Don’t trust ABC is more like it. It felt like Don’t Trust the B in Apt 23 didn’t stand a chance at the network. It was originally aired as a mid-season replacement before being renewed for a second season. The remaining six episodes of season one that hadn’t aired yet were thrown into the second season – but out of order, without any regard to continuity. It was jumbled and confusing.
Ratings took a dip, and ABC pulled the show immediately. The final eight episodes didn’t even air, and instead were put on ABC.com and Hulu.
Before the Marvel Cinematic Universe was turning out fantastic series after series for streaming on Disney+, they were developing shows for ABC and Netflix. Jessica Jones was one of these shows, and probably one of the best ones.
Unfortunately, this role for Krysten Ritter didn’t work out, either. The show was canceled ahead of the third season’s premiere. It was mentioned here and there that it could be revived after all of Marvel’s projects moved to Disney+, but perhaps that was just wishful thinking.
It seems unusual, considering the huge fanbase the MCU has right now, but Jessica Jones and the other Netflix Marvel shows didn’t have high enough viewership to justify the costs. Disney also had plans to roll out Disney+, so the company ended its licensing deal with Netflix anyway.
This was one of my absolute favorite shows in recent years, but a lot of people don’t even know what I’m talking about when I mention it. It was one of the best period dramas that you’ve probably never watched.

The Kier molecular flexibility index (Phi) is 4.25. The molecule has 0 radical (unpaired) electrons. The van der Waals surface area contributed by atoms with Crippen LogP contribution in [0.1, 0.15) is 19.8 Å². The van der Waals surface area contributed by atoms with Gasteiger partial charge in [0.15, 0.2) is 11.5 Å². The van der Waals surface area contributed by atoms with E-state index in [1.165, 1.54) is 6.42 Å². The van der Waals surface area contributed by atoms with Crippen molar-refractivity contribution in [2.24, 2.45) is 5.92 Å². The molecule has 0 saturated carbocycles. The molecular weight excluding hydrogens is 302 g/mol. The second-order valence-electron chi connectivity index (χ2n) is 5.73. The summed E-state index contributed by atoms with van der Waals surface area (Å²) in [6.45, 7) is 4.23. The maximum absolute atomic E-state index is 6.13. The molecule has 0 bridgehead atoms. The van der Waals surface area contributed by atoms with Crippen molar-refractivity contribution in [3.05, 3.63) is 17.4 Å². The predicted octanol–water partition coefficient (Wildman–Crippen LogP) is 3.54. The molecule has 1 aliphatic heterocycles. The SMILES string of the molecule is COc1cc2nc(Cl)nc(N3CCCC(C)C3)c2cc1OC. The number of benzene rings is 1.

Full of ornate costuming, lush gardens, and tons of drama, Versailles chronicles the rise of King Louis XIV as he turned the lavish Palace of Versailles into the de facto capital of France. Part of the reason this show is such a feast for the eyes? It was frequently shot on location.
The show was originally planned to run for four seasons but got the ax after the third. Although there were rumors that it had to do with a decline in viewership, the channel behind Versailles claimed they were simply done with Louis the Great’s story.
“The series was meant to chronicle the coming of age and rise to power of Louis XIV and show how he built Versailles to corral his nobles, asserting his absolute power,” said Fabrice de la Patelliere, head of fiction at French TV channel Canal Plus. “At the end of the third season Louis XIV has achieved absolute power, he’s 46 or 47 years old, so we reached the end of the narrative arc that we had envisioned for this series.”
The CW’s No Tomorrow was another unusual show concept, although it was based on a very similar Brazilian series. In it, Evie Covington (played by Tory Anderson) is a straight-laced quality-control assessor in a warehouse who is bored with the status quo. She meets Xavier (Joshua Sasse) who shakes things up and helps her live life to the fullest. The problem is that he thinks the world is ending in eight months and twelve days.